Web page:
Q&A talks with East Hartford High School's Tyler Hoxley, Presidential Award winner for excellence in science teaching.
Q: You were recently honored by President Barack Obama with the prestigious Presidential Award for Excellence in Mathematics and Science Teaching. How did you come to receive this award? What is your background?
A: I began my teaching career 19 years ago at East Hartford High School where I currently teach ninth grade honors biology along with honors anatomy/physiology for upperclassmen. I was nominated by my department head, Melissa Gavarrino, last April. After submitting the application, which consisted of a 15-page, typed reflection of the five dimensions of effective teaching and a video of a classroom lesson, I was notified in September by the CSDE that I was chosen as one of two Connecticut finalists for the science portion of PAEMST. The applications were then sent to a national committee for review and I learned a few weeks ago that I was chosen for the award.
Q: Why go into science teaching? Why not pursue employment in the private sector? What drew you into teaching and what has kept you there?
A: I've always had a passion for science since I was a kid and knew that I'd have some kind of career in the field. I realized during my junior year in college that I wanted to have an interpersonal job in biology and teaching lends itself very nicely in utilizing interactive skills.
Q: What is your take on science education in Connecticut? How about the United States? The 2009 National Assessment of Educational Progress revealed that fewer than one-third of elementary- and high-school students have a solid grasp of science. What does that mean in the real world?
A: Although Connecticut continues to perform above the national public average on the science portion of the NAEP, I recently read that the results from 2011 show that Connecticut is behind 15 other states on this particular assessment. I would be cautious, however, at how all of the different assessment benchmarks are interpreted. They do not always paint an accurate picture of what is happening across different grade bands, subgroups, etc. Connecticut has thousands of dedicated, hard-working, professional educators who tirelessly work with the children of Connecticut.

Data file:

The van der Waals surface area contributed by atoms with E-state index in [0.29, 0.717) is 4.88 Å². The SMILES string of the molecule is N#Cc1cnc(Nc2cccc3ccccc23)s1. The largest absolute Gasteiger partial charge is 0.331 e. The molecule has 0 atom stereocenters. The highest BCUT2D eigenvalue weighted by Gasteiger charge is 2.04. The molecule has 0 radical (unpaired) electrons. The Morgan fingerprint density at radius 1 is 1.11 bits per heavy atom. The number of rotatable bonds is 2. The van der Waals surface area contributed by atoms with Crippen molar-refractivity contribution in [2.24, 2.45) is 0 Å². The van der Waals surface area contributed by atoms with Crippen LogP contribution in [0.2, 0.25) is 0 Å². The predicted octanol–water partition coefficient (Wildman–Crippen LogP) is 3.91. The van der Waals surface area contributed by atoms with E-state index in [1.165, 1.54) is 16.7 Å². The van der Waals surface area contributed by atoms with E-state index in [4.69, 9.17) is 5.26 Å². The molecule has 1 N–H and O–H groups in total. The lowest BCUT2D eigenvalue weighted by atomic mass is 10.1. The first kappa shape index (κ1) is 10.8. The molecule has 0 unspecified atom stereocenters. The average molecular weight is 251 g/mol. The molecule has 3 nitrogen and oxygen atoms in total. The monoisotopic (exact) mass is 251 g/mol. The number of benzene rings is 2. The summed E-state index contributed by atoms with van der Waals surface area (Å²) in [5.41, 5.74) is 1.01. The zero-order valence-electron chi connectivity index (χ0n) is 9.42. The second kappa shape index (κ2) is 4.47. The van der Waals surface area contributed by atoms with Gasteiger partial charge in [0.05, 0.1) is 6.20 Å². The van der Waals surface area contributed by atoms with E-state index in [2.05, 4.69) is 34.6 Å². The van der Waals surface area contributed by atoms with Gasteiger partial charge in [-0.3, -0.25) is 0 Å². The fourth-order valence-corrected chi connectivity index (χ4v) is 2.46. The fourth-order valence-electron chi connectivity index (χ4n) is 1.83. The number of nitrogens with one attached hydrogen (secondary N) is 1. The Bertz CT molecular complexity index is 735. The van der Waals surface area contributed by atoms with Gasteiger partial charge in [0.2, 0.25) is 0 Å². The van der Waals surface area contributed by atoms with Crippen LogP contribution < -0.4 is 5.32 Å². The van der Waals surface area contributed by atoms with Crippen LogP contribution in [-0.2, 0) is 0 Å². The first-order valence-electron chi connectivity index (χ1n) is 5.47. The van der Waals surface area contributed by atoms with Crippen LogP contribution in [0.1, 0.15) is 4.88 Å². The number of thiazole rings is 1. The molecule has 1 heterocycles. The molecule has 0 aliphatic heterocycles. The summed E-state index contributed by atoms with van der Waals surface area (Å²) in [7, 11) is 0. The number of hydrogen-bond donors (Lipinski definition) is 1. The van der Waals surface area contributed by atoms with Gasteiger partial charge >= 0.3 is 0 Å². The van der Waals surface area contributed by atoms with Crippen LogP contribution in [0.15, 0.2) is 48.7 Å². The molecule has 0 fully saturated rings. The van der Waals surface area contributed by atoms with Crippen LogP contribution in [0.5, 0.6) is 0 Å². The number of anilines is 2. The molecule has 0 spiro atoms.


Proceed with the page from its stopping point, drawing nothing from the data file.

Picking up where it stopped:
Q: As a follow up to that question, what are your thoughts on fixing things? You teach in East Hartford, which falls between suburban and urban. How do you motivate your students to get a solid grasp of education? How do you make kids care about science?
A: I'm not too sure that many kids "care" about science, but it is vitally important for them to understanding how science and technology will impact their lives and their children's future. Therefore, it is up to science educators to design lessons and assessments that help students not only build scientific literacy and skills, but also show students how it relates to real-world applications. For example, they should care about a field such as biotechnology which will directly effect their lives. Genetically modified foods, designer babies and pre-implantation genetic diagnosis, along with info from the human genome project, will produce social, ethical and legal issues that will have to be addressed by our students. So in the classroom, we use biotechnology to test soy flour for genetic modification and they create persuasive brochures using Publisher to voice their position on designer babies. I think the connections of the science content to how it will shape their future is one way to try and motivate students.
Q: Are there innovations coming in science education that might make U.S. students more adept at science? What do you recommend should happen?
A: Yes, I believe that the Next Generation Science Standards (NGSS) will provide opportunities to improve science education in the U.S. To be frank, the latest results from NAEP assessments have not shown the improvements we had hoped for when the National Science Education Standards were created 15 or so years ago. The new NGSS are based upon a publication from the National Research Council titled The Framework for K-12 Science Education: Practices, Crosscutting Concepts, and Core Ideas. The main idea of these new standards is for all students, K-12, to actively engage in scientific and engineering practices in order to develop a deep understanding of core ideas and crosscutting concepts. In addition to the traditional life, earth, and physical science core concepts, there is an engineering, technology and applications of science core areA: Also, there is already a Common Core of State Standards for English Language Arts and Mathematics. I think the connections formed between these and the new NGSS will help develop a coherent set of learning expectations for all students K-12. It will take many years to provide professional development to teachers, develop curricular documents and assessments, and prepare students for STEM careers. But the tide is turning and the necessary components are beginning to come together. It is an exciting time to be a science educator.
Q: As part of your award, you receive a $10,000 award from the National Science Foundation to be used at your discretion. What are your thoughts? How do you plan to spend the award?
A: Well, I have three children and my oldest child will be attending college in about eight years. I imagine the money will be going back into education in some shape or form.